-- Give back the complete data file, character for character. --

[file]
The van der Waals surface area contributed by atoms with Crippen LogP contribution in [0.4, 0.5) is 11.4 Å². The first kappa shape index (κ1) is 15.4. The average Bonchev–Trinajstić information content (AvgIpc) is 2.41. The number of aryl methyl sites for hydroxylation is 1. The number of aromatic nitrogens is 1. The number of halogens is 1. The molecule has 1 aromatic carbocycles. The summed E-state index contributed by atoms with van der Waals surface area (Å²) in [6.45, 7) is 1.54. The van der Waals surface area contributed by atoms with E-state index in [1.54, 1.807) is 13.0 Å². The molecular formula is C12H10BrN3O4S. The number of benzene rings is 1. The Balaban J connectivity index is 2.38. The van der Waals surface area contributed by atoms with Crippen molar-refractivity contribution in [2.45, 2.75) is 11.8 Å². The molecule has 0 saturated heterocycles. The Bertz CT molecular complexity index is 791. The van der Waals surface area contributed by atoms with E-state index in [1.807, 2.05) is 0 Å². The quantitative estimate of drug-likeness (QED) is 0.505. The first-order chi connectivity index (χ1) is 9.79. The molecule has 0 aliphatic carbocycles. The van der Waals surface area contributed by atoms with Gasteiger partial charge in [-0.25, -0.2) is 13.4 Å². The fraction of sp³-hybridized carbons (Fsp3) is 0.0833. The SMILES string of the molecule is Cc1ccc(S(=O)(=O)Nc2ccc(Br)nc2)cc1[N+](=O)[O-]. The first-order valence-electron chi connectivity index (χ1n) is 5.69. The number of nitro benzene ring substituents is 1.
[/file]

The van der Waals surface area contributed by atoms with Crippen LogP contribution in [0.4, 0.5) is 11.4 Å². The first kappa shape index (κ1) is 15.4. The average Bonchev–Trinajstić information content (AvgIpc) is 2.41. The number of aryl methyl sites for hydroxylation is 1. The number of aromatic nitrogens is 1. The number of halogens is 1. The molecule has 1 aromatic carbocycles. The summed E-state index contributed by atoms with van der Waals surface area (Å²) in [6.45, 7) is 1.54. The van der Waals surface area contributed by atoms with E-state index in [1.54, 1.807) is 13.0 Å². The molecular formula is C12H10BrN3O4S. The number of benzene rings is 1. The Balaban J connectivity index is 2.38. The van der Waals surface area contributed by atoms with Crippen molar-refractivity contribution in [2.45, 2.75) is 11.8 Å². The molecule has 0 saturated heterocycles. The Bertz CT molecular complexity index is 791. The van der Waals surface area contributed by atoms with E-state index in [1.807, 2.05) is 0 Å². The quantitative estimate of drug-likeness (QED) is 0.505. The first-order chi connectivity index (χ1) is 9.79. The molecule has 0 aliphatic carbocycles. The van der Waals surface area contributed by atoms with Gasteiger partial charge in [-0.25, -0.2) is 13.4 Å². The fraction of sp³-hybridized carbons (Fsp3) is 0.0833. The SMILES string of the molecule is Cc1ccc(S(=O)(=O)Nc2ccc(Br)nc2)cc1[N+](=O)[O-]. The first-order valence-electron chi connectivity index (χ1n) is 5.69. The number of nitro benzene ring substituents is 1.